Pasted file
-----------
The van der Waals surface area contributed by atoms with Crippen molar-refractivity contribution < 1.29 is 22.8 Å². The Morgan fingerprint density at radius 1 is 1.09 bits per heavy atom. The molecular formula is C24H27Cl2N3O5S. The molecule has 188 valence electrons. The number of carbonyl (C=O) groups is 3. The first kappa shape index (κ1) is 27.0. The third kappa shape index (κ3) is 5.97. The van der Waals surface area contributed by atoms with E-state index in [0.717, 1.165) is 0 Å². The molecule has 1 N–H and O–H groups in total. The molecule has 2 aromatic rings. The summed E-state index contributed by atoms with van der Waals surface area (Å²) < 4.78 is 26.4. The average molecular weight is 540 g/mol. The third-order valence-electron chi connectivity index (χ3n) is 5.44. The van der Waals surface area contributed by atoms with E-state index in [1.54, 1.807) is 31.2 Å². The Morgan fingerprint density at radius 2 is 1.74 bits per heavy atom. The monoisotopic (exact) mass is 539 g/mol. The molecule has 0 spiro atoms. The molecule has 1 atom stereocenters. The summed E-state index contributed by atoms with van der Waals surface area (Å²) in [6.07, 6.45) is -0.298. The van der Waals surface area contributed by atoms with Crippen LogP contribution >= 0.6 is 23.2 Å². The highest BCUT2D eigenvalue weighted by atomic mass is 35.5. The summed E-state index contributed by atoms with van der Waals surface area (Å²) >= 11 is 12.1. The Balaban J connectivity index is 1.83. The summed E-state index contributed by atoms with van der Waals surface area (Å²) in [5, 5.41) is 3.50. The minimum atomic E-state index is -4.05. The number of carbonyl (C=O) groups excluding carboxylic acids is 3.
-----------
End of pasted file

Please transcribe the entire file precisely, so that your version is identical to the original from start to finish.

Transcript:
The van der Waals surface area contributed by atoms with Crippen molar-refractivity contribution < 1.29 is 22.8 Å². The Morgan fingerprint density at radius 1 is 1.09 bits per heavy atom. The molecular formula is C24H27Cl2N3O5S. The molecule has 188 valence electrons. The number of carbonyl (C=O) groups is 3. The first kappa shape index (κ1) is 27.0. The third kappa shape index (κ3) is 5.97. The van der Waals surface area contributed by atoms with E-state index in [0.717, 1.165) is 0 Å². The molecule has 1 N–H and O–H groups in total. The molecule has 2 aromatic rings. The summed E-state index contributed by atoms with van der Waals surface area (Å²) < 4.78 is 26.4. The average molecular weight is 540 g/mol. The third-order valence-electron chi connectivity index (χ3n) is 5.44. The van der Waals surface area contributed by atoms with E-state index in [1.54, 1.807) is 31.2 Å². The Morgan fingerprint density at radius 2 is 1.74 bits per heavy atom. The monoisotopic (exact) mass is 539 g/mol. The molecule has 0 spiro atoms. The molecule has 1 atom stereocenters. The summed E-state index contributed by atoms with van der Waals surface area (Å²) in [6.07, 6.45) is -0.298. The van der Waals surface area contributed by atoms with Crippen LogP contribution >= 0.6 is 23.2 Å². The highest BCUT2D eigenvalue weighted by atomic mass is 35.5. The summed E-state index contributed by atoms with van der Waals surface area (Å²) >= 11 is 12.1. The Balaban J connectivity index is 1.83. The summed E-state index contributed by atoms with van der Waals surface area (Å²) in [5, 5.41) is 3.50. The minimum atomic E-state index is -4.05. The number of carbonyl (C=O) groups excluding carboxylic acids is 3.